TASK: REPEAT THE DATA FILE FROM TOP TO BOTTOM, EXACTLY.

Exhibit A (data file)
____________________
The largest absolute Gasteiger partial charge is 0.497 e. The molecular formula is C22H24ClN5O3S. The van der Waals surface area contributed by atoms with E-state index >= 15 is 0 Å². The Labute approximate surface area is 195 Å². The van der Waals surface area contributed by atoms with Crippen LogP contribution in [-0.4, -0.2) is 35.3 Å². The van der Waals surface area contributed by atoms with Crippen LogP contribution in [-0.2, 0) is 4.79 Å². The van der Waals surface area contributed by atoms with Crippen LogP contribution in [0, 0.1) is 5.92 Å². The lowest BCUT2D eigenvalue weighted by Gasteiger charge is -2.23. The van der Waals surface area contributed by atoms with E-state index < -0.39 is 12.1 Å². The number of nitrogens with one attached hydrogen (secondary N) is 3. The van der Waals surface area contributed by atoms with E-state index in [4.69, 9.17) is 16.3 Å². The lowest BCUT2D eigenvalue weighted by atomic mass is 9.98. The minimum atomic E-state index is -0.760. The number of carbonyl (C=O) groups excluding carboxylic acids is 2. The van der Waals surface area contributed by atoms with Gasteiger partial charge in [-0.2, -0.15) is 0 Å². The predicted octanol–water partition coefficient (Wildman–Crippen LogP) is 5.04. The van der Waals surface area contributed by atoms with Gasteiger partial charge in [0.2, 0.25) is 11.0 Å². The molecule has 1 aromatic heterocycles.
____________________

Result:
The largest absolute Gasteiger partial charge is 0.497 e. The molecular formula is C22H24ClN5O3S. The van der Waals surface area contributed by atoms with E-state index >= 15 is 0 Å². The Labute approximate surface area is 195 Å². The van der Waals surface area contributed by atoms with Crippen LogP contribution in [-0.4, -0.2) is 35.3 Å². The van der Waals surface area contributed by atoms with Crippen LogP contribution in [-0.2, 0) is 4.79 Å². The van der Waals surface area contributed by atoms with Crippen LogP contribution in [0, 0.1) is 5.92 Å². The lowest BCUT2D eigenvalue weighted by Gasteiger charge is -2.23. The van der Waals surface area contributed by atoms with E-state index < -0.39 is 12.1 Å². The number of nitrogens with one attached hydrogen (secondary N) is 3. The van der Waals surface area contributed by atoms with E-state index in [4.69, 9.17) is 16.3 Å². The lowest BCUT2D eigenvalue weighted by atomic mass is 9.98. The minimum atomic E-state index is -0.760. The number of carbonyl (C=O) groups excluding carboxylic acids is 2. The van der Waals surface area contributed by atoms with Gasteiger partial charge in [-0.2, -0.15) is 0 Å². The predicted octanol–water partition coefficient (Wildman–Crippen LogP) is 5.04. The van der Waals surface area contributed by atoms with Gasteiger partial charge in [0.2, 0.25) is 11.0 Å². The molecule has 1 aromatic heterocycles.